There’s always room for more

A falling currency need not put your travel plans on hold. Head to a place which is cheaper, pick a homestay over a hotel and stay a little distance away from the centre of the city, suggest experts. By Team Viva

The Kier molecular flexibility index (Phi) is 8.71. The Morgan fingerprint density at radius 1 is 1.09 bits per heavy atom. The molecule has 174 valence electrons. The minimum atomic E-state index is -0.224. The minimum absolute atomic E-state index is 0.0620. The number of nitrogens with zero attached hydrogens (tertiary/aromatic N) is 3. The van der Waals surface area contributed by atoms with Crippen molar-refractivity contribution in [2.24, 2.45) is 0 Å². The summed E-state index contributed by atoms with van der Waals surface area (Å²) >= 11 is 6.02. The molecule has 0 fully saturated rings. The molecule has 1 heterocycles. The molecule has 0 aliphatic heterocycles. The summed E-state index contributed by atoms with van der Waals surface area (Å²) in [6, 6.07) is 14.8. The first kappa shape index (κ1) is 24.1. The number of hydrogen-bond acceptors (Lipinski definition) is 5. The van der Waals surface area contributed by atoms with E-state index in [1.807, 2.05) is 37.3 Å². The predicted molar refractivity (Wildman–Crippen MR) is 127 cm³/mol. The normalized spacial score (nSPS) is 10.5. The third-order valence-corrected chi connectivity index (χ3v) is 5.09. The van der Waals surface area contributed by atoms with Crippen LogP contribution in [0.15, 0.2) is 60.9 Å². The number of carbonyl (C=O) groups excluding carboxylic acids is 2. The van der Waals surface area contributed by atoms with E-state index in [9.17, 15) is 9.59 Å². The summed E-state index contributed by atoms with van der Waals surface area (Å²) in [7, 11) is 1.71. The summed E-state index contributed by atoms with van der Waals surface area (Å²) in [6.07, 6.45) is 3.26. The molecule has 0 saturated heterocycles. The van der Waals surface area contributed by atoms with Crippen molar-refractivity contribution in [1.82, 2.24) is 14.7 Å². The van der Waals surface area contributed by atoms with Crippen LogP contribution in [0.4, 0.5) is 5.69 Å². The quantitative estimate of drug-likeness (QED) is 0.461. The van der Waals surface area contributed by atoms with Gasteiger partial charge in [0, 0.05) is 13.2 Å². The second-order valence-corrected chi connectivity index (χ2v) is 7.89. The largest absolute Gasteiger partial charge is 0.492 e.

It hasn’t been long that the rupee was found to be the worst-performing currency in Asia this year. And a depreciating currency means that the out-bound tourism industry will take the hit. Because of the weaker currency value, tourists and travelers are now tempted to explore low-cost luxury travel spots, a trend spotted around the world. For instance, travelers from Barcelona to Beijing are cashing in on Argentina’s cheap currency as the country grabs headlines as a go-to destination. Similarly, Indians are increasingly opting for cheaper destinations like Vietnam, Cambodia, Nepal, Sri Lanka and  Bhutan while giving costlier places a miss. Such a trend has been termed as “luxury for less” by many travel companies. Balu Ramachandran, head of Air and Distribution, Cleartrip, said that the continuing depreciation of the rupee against the dollar has made short haul destinations hotspots for leisure travelers. “We have seen 35 to 40 per cent growth in bookings for short-haul destinations like Bangkok, Singapore, Colombo, Denpasar and Sharjah (in 2018 as compared to 2017’s graph), which is higher compared to the national average of 21 percent. Travelers are not strict about aligning their travel plans with how the value of rupee has changed with regard to the currency of the destination country but overall are looking at short-haul destinations which are more economical,” he said. He  has observed that around 40 per cent of these bookings are made less than 15 days before the trip date, which indicates that a lot of people plan such trips at the last minute. Around 25 per cent of these trips are one to seven days of duration. He names Nepal, Colombo, Bangkok and Phuket in Thailand, Maldives and Indonesia as the most visited destinations among Mumbaikars. The thing to  be noted here is that a 40 per cent increase in total bookings of these destinations has been noticed since the rupee value started depreciating. Karan Anand, head relationships, Cox and Kings, adds another place to the list — Turkey. He said, “This is due to the devaluation of their currency by 30 per cent vis-a-vis the dollar.” He pointed out that such places add great value in the low-cost luxury segment as they offer cheap deals. “There has been a 15 per cent increase in the number of people opting for this type of travel. Within India, some properties in Goa also fit the bill,” he added. Roshan Dsilva, CEO of TripVillas.com, called Sri Lanka and Cambodia some of the “major beneficiaries” of the depreciation of the rupee. “Both these locations offer a luxury experience at an excellent price and so have become very popular with the well-heeled Indian traveller.” By visiting these places, they are actually pleasantly surprised by all costs — including eating out, staying in five-star resorts and hotels, enjoying a spa and visiting various tourist attractions. “These are turning out to be much cheaper than any other value vacations in India itself.” Well, what are the alternatives if the travellers wish to cut stay costs? He said that the primary alternative is to stay in a holiday home instead of a hotel, where travellers end up saving 50 per cent on the accommodation rent. However, Manmeet Ahluwalia, marketing head, Expedia, seemed to be disagreeing on the fact that it is only and mostly Asian countries that Indians are choosing. He said that even though they are working according to their set budget, they also try to find alternatives to visit and explore places outside the continent. He said that with the spread of social media, the trends have started pointing towards a more aware and excited society which wants to explore as much as they can. Giving examples, he said, a few places in Eastern Europe like Poland, Croatia, Hungary, Slovenia and more are preferred in terms of budget. He said, “People do cut short their duration of the trip or choose a less-costly hotel/resort to stay in, but do not cut off vacations even outside Asia. We have also observed a high trend in booking hotels that are off the city center, which are usually much cheaper and more affordable. The nearer you are to the center of the city, the higher is the cost of your accommodation. So, the location is also kept in mind.” Adding to this, he gave his own example saying that if he plans a visit to France, he will also try to accommodate another place that is nearby.  It’s not just about the currency depreciation but also about a combination tour. read more posts… Monday, 26 November 2018 | Team Viva–

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